Ambrosios Pleianthidis

Ambrosios Pleiathidis (Greek: Αμβρόσιος Πλειανθίδης, 1872–1922) also known as Ambrosios of Moschonisia was the Greek Orthodox metropolitan bishop of Moschonisia, in modern Turkey, from February to September 1922. He was executed by the Turkish Army at the end of the Greco-Turkish War (1919-1922).[1]

Ambrosios of Moschonisia
Αμβρόσιος Μοσχονησίων
Metropolitan of Moschonisia
ChurchGreek Orthodox Church
In officeFebruary – September 1922
Personal details
Moschonisia, Ottoman Empire

He is commemorated by the Greek Orthodox Church as Hieromartyr (Greek: ιερομάρτυρας) and his feast day is celebrated on the Sunday before the Exaltation of the Holy Cross each year (September 7–13).

Life Edit

Ambrosios was born in Smyrna (modern Izmir), in the Aidin Vilayet of the Ottoman Empire, in 1872. He graduated from the Evangelical School of his home town at 1893. After his graduation Ambrosios became an archdeacon in the nearby metropolis of Heliopolis and Thyateira, based in Aydın. He continued his studies and in 1895 he attended the Theolodigal Academy of Kiev and then he became a priest in the Greek community of Feodosiya in Crimea.[2] In 1910 Ambrosios returned to Smyrna, where he preached in the local metropolis, under metropolitan Chrysostomos.[2]

From 1919 Ambrosios is found on Cunda Island, part of a small island cluster off western Anatolian coast, which at that time was part of the Greek controlled Smyrna Occupation Zone. On February 19, 1922, he became metropolitan bishop of the newly created local metropolis of Moschonisia, based in Cunda. Following the developments of the Greco-Turkish War and the subsequent Greek defeat, the region of his metropolis came under the Turkish Nationalist Army. Most of the local population did not follow the retreating Greek Army. On the other hand, the Turkish troops arrested the remaining civilian population and sent them to labor battalions in the interior of Anatolia; the majority of them were executed, on September 15, 1922.[1][3] Among these people was Ambrosios, who was buried alive after being tortured.[1][4]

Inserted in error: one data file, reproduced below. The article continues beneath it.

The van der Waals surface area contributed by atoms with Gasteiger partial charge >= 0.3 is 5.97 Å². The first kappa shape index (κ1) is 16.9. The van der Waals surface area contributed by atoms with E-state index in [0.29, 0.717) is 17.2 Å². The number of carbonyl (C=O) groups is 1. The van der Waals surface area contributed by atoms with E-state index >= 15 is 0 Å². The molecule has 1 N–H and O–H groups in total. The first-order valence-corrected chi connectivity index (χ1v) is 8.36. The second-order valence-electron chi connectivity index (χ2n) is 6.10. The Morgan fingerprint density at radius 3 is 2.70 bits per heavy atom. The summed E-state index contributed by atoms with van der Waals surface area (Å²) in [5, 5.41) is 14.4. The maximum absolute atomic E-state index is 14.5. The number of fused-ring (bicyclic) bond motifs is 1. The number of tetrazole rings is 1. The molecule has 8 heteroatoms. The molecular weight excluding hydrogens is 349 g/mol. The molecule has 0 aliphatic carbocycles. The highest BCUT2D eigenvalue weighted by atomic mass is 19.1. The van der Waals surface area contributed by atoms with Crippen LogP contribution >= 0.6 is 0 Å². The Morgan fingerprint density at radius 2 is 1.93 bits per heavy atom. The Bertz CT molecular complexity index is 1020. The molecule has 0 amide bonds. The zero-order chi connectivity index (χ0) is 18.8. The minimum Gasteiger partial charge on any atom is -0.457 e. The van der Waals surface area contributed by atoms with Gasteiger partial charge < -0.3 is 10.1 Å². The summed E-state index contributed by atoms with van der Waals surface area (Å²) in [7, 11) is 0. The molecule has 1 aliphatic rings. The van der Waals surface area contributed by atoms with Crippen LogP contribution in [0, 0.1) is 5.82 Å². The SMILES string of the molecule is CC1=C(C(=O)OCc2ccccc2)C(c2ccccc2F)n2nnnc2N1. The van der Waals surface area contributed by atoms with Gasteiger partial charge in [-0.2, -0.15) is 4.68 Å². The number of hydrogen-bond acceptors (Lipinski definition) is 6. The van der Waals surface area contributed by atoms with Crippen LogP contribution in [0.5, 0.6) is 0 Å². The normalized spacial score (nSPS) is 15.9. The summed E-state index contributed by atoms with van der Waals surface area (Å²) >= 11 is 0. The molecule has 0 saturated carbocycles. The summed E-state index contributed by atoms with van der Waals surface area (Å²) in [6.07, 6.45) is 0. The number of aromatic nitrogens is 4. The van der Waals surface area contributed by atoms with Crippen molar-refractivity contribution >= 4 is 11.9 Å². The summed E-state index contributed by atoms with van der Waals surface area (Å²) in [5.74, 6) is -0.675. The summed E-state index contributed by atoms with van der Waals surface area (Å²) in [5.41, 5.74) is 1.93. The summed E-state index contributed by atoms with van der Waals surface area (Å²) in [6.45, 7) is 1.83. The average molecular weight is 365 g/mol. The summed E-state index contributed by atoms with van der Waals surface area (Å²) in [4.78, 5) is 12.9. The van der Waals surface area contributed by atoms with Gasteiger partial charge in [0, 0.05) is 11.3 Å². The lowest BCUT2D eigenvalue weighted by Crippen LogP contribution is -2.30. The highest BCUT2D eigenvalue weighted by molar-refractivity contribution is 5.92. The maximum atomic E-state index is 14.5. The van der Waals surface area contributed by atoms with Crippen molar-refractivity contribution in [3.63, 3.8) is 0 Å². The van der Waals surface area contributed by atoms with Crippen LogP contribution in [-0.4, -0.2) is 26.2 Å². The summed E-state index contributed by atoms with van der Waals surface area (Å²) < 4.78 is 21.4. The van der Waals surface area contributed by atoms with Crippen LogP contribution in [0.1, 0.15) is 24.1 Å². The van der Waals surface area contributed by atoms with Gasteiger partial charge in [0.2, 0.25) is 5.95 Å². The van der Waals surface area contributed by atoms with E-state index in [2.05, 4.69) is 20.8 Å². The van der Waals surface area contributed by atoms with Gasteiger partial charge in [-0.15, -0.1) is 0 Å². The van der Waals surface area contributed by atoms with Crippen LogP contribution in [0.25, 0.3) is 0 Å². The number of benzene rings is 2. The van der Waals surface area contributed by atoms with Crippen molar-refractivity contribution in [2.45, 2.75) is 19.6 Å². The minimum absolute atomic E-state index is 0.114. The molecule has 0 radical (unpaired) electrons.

References Edit

  1. ^ a b c Kiminas, Demetrius (2009). The Ecumenical Patriarchate. Wildside Press LLC. p. 69. ISBN 9781434458766.
  2. ^ a b Tsiri, Theodorou (2008). "Η Προσφορά της Εκκλησίας και του Ιερού Κλήρου στη Μικρά Ασία 1912–1922" (PDF) (in Greek). Thessaloniki: University of Thessaloniki, Department of Theology. pp. 79–83. Retrieved 19 October 2012.
  3. ^ Clark, Bruce (2006). Twice a stranger: the mass expulsion that forged modern Greece and Turkey. Cambridge (Massachusetts): Harvard University Press. p. 25. ISBN 9780674023680.
  4. ^ Charitopoulos, Evangelos. "Diocese of Moschonisia" (in Greek). Εγκυκλοπαίδεια Μείζονος Ελληνισμού, Μ. Ασία. Archived from the original on 3 February 2014. Retrieved 14 October 2012.